Stealth review of The Steerswoman series, discovered via search for poetry.


You remember Mary Alexandra Agner, right?  I’ve mentioned her before:  Science writer and poet — I signed up as a buck-a-month patron of hers on Patreon. 

Mary sent out an email recently to her Patreon patrons, alerting us to the fact that she had two poems in the January issue of The Cascadia Subduction Zone.   CSZ is a print-form (as opposed to online) literary quarterly, with reviews and essays and poems, with a particular interest in the works of women writers.  Although the physical version costs physical money, CSZ is nice enough to put PDF copies online for free, six months after the original publication.

So naturally, I clicked over and started scrolling down to find Mary’s poems.  But before I got there:  a review of the Steerswoman series, by none other than SFF author Kate Elliot.

Not to keep you in suspense: she likes it!

I found it a really interesting analysis, bringing up aspects I hadn’t thought of before, while highlighting some of the things that I especially do try to accomplish with the series.   I’m so pleased.   Kate is an intelligent, deep-thinking person.  I was most recently impressed with her one-person presentation at Worldcon this year on Narrative Structure and Expectation (alas, I came in late, about when she was talking about the example of modern society’s ingrained expectations of what Cleopatra was like, as opposed to what she was really like…).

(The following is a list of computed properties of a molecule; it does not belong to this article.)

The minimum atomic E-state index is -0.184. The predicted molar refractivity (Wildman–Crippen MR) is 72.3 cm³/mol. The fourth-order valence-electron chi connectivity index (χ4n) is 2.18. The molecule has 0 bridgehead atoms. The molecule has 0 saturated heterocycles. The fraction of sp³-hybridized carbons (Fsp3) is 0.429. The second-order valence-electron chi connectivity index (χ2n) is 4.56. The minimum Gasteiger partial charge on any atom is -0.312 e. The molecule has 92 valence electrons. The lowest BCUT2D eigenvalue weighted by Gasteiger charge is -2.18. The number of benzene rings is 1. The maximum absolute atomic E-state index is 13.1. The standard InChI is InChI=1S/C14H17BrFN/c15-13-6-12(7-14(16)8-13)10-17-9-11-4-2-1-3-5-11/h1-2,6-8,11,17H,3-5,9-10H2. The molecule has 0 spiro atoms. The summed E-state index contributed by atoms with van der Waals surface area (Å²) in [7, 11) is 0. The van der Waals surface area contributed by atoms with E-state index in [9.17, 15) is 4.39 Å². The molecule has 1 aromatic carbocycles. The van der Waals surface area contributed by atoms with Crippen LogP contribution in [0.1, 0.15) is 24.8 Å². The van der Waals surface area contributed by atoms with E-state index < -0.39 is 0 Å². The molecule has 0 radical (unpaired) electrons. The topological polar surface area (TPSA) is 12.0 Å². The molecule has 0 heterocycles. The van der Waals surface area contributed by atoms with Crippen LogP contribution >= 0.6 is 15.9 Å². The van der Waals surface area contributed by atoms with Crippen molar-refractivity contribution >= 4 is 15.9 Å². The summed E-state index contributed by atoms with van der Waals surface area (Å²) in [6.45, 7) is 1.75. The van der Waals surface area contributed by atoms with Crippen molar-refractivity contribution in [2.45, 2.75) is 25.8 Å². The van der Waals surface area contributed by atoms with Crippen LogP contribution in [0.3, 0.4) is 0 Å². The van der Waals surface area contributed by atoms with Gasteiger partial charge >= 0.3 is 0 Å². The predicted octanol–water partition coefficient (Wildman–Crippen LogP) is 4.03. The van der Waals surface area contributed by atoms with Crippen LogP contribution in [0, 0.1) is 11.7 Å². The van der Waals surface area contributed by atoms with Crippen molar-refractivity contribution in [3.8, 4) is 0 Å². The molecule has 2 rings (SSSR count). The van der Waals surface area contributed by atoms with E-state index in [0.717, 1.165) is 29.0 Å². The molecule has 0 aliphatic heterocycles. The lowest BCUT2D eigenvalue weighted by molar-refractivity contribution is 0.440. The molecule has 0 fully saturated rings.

So, surprise!  A review  I didn’t know about.   You can pop over and read it, and take a look at Mary’s poems, as well.    (Kate is page 6, Mary is page 15.)

3 Responses to “Stealth review of The Steerswoman series, discovered via search for poetry.”

  • Lindig Says:

    Very nice review, even if short. She’s right about the necessity of reading it in order and being difficult to review without giving away major underlying structure. I was halfway through Book 1 before I said to myself “this isn’t fantasy! it’s sf!” And halfway through Book 2 when I muttered “it’s about the scientific method!” Revelation and delight. And she didn’t even mention your world-building, which I think is particularly good. But what I really really like is your approach to language, especially the native lifeform one (trying not to do spoiler). Blew me away. And the language of power was both vague and specific at the same time, and I could see the concepts and meanings being grasped and worked through. Outstanding.

  • bnanno Says:

    I would also mention the sheer quality of the prose. Not a word wasted & everything is there for a reason. Very few writers are that conscientious (to say nothing of publishers!)